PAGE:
|Beatrice Straight and Pat Hitchcock as|
mother and daughter
|One of John Wood's line|
"The Man in the Raincoat"
|The Man in the|
Most surprisingly, the anecdote about the canary getting its head cut off with pinking sears is nowhere to be found, and there is no mention of a cuckoo clock at all! Bloch expanded the source by opening it up, adding characters, and building suspense. The canary story foreshadows the fate of the cuckoo at the end of the show, and the cuckoo clock's occasional striking of the hours adds a sense of foreboding and insanity (one character is thought to be "cuckoo" and another actually is). The closing image of the mechanical bird with a knife in its belly is a successful way of showing violence on television without actually portraying anything offensive.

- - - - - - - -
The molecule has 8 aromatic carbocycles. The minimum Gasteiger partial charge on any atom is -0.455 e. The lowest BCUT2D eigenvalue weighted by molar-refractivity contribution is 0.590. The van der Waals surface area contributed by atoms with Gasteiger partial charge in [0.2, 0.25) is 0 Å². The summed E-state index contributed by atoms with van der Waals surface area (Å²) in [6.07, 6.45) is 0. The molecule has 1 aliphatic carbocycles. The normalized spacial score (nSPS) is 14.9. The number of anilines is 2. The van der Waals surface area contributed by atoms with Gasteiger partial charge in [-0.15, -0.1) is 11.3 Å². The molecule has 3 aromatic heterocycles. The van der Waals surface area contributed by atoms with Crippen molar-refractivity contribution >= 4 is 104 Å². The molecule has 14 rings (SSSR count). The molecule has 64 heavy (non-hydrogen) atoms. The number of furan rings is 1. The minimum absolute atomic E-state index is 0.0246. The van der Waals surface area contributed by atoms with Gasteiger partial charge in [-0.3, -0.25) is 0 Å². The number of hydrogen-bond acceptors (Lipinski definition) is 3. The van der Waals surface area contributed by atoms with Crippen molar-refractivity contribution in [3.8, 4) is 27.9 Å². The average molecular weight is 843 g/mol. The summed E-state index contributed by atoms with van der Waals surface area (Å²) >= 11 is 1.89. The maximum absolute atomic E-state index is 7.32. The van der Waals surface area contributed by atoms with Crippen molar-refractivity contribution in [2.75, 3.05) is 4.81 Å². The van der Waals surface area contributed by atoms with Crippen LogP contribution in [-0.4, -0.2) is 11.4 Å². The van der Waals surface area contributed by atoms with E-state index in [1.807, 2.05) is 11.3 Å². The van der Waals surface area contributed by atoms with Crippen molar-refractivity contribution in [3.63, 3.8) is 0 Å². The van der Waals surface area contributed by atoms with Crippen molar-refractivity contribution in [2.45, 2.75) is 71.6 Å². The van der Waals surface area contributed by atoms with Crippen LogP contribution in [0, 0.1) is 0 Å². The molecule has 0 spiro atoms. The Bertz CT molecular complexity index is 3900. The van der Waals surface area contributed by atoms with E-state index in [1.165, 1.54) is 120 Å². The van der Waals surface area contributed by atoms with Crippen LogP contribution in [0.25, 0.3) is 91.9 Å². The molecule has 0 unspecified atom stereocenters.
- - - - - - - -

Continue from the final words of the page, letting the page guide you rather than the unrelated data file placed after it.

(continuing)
I suspect that the reason Bloch and Campbell recalled the story as "The Cuckoo Clock" was because Bloch's changes to the original were so powerful that the televised tale replaced the original in the memories of those recalling it.
Cook, Michael L. Monthly Murders: a Checklist and Chronological Listing of Fiction in the Digest-size Mystery Magazines in the United States and England. Westport, CT: Greenwood, 1982. Print.
Grams, Martin, and Patrik Wikstrom. The Alfred Hitchcock Presents Companion. Churchville, MD: OTR Pub., 2001. 304, 572. Print.
The Internet Movie Database (IMDb). Web. 24 Nov. 2011. <http://www.imdb.com/>.
"Jack Black | Hot Celebrity Photos." Hot Celebrity Photos | Celebrity News in Pictures. Web. 26 Nov. 2011.
"London Mystery Magazine." Wikipedia. Web. 2011. <en.wikipedia.org/wiki/London_Mystery_Magazine>.
Ramsey Campbell. Web. 25 Nov. 2011. <http://www.ramseycampbell.com>.
Vault of Evil. Web. 24 Nov. 2011. <vaultofevil.proboards.com/index.cgi?board=perturbedspirits&action=print&thread=4088>.